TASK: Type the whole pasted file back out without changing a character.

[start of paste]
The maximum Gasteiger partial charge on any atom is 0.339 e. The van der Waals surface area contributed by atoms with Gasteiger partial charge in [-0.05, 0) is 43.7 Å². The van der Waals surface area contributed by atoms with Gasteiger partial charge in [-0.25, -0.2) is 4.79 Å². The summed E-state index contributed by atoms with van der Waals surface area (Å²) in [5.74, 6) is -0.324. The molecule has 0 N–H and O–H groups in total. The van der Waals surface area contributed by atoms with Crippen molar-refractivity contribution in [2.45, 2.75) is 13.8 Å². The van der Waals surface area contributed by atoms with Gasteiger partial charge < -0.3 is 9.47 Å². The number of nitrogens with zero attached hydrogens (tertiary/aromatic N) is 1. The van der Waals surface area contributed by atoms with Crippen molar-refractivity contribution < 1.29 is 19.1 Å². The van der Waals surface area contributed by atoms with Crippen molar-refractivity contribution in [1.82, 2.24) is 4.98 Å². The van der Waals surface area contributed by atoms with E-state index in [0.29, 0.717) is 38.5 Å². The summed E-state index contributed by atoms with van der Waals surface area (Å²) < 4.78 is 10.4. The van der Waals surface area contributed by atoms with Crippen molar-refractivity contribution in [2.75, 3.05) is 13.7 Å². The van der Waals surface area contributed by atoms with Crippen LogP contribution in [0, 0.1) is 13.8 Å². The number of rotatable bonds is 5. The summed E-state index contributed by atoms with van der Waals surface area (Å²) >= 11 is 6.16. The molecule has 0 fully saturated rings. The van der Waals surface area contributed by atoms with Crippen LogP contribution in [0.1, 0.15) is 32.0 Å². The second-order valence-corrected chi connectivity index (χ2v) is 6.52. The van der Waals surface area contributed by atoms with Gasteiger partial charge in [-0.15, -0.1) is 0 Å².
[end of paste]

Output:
The maximum Gasteiger partial charge on any atom is 0.339 e. The van der Waals surface area contributed by atoms with Gasteiger partial charge in [-0.05, 0) is 43.7 Å². The van der Waals surface area contributed by atoms with Gasteiger partial charge in [-0.25, -0.2) is 4.79 Å². The summed E-state index contributed by atoms with van der Waals surface area (Å²) in [5.74, 6) is -0.324. The molecule has 0 N–H and O–H groups in total. The van der Waals surface area contributed by atoms with Crippen molar-refractivity contribution in [2.45, 2.75) is 13.8 Å². The van der Waals surface area contributed by atoms with Gasteiger partial charge < -0.3 is 9.47 Å². The number of nitrogens with zero attached hydrogens (tertiary/aromatic N) is 1. The van der Waals surface area contributed by atoms with Crippen molar-refractivity contribution < 1.29 is 19.1 Å². The van der Waals surface area contributed by atoms with Crippen molar-refractivity contribution in [1.82, 2.24) is 4.98 Å². The van der Waals surface area contributed by atoms with E-state index in [0.29, 0.717) is 38.5 Å². The summed E-state index contributed by atoms with van der Waals surface area (Å²) < 4.78 is 10.4. The van der Waals surface area contributed by atoms with Crippen molar-refractivity contribution in [2.75, 3.05) is 13.7 Å². The van der Waals surface area contributed by atoms with Crippen LogP contribution in [0, 0.1) is 13.8 Å². The number of rotatable bonds is 5. The summed E-state index contributed by atoms with van der Waals surface area (Å²) >= 11 is 6.16. The molecule has 0 fully saturated rings. The van der Waals surface area contributed by atoms with Crippen LogP contribution in [0.1, 0.15) is 32.0 Å². The second-order valence-corrected chi connectivity index (χ2v) is 6.52. The van der Waals surface area contributed by atoms with Gasteiger partial charge in [-0.15, -0.1) is 0 Å².